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postheadericon The Patio Heater In Summer: Caring For Your Heater When Not In Use

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As summer heats up, the need for a patio heater reduces. Warmer temperatures at night means your friends and family will be quite comfortable enjoying the evening weather. With all signs pointing to warmer weather, it is time to put away your patio heater until the autumn.

Putting away a patio heater is not as simple as storing it in a shed until colder weather returns. As with any piece of equipment, it requires special instructions and maintenance to be kept like new for the life of the heater. By following the right steps, your patio heater will be ready to last for years to come.

Important to any fuel burning equipment, remember to follow all instructions that came with your patio heater. Failure to do this can result in permanent damage to your heater, and even injury or death. Remember to have the instruction manual handy, and consult it with any questions or concerns.

When storing your patio heater for the summer, the first step is to disconnect the fuel source from the heater unit. For propane or natural gas fueled heaters, your fuel tank will need to be disconnected – remember to turn off the natural gas before trying to remove it. Store the fuel tank in a cool, dry place free of humidity and varying temperatures. For those with electric heaters, unplug the heater and safely wind the cord.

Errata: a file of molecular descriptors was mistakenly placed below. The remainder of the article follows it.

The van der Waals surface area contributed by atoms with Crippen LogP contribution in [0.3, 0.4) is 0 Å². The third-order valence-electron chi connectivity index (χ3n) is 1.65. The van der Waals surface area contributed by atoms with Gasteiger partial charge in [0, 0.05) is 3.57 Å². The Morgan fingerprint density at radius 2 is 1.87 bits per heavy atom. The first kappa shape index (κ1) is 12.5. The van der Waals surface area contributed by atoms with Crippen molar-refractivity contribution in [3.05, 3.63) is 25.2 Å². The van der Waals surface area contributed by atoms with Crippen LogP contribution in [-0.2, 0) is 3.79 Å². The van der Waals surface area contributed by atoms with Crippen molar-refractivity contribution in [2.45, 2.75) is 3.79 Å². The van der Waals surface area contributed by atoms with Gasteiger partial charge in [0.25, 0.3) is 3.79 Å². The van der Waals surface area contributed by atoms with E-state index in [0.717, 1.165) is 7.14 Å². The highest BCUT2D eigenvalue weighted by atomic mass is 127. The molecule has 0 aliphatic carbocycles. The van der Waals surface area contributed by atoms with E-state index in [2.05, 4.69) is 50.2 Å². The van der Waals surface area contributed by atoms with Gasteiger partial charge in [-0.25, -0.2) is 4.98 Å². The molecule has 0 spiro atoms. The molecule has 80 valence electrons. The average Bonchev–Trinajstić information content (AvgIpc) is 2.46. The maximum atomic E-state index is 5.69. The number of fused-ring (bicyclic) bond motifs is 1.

After you have removed the fuel source from your patio heater, it is now time to disassemble the heater. Even if you can store the entire heater in one piece, it may be a good time to check the heater for structural integrity. Check the reflector dish for chips in the paint – exposed parts in the dish can open your heater up to rust, which will cost you more in replacement parts in the long run.

Once your patio heater has been checked for structural integrity, it is time to protect the moving parts from corrosion or other damage. In humid areas, moisture can get into your heater when it is not working on a regular basis, causing rust or corrosion. To protect these items (including the emitter, gas valve, and burner head), use a silicone-based spray. Spraying silicone on these items will displace moisture that can gather, keeping them brand new throughout the warm summer.

Now that your patio heater has been inspected thoroughly, you can stow it away until you are ready to use it when the temperatures drop once again. Remember to keep the heater in a cool, enclosed place. By doing this, you are reducing the risk of weather damage throughout the summer, and protecting your investment for the next season.

Of course, this will not be the only maintenance you will be working on your patio heater. Before you go to use your patio heater once again, it will need to be inspected for gas leaks. This is a major safety check, as one leak can cause injury or death to you or your guests. An easy way to check for these leaks is attaching the propane or gas tank to your heater, and spraying a mixture of dishwashing soap and water to the connection. If the mixture begins to bubble, a gas leak is present, and signifies that the hose and connection need to be repaired immediately. Never start your heater for the first time before checking these connections.

Taking the proper steps to protect your patio heater now can safely protect your investment for years to come. Tender care now will make sure you have a beautiful heater to keep friends and family warm throughout the seasons.

Joseph Kortez is a freelance writer with diverse interests including home and garden, outdoor furniture and backyard living. A media professional, his work has been featured on CNN and the CBS Evening News. He currently writes for and

Article Source: The Patio Heater In Summer: Caring For Your Heater When Not In Use

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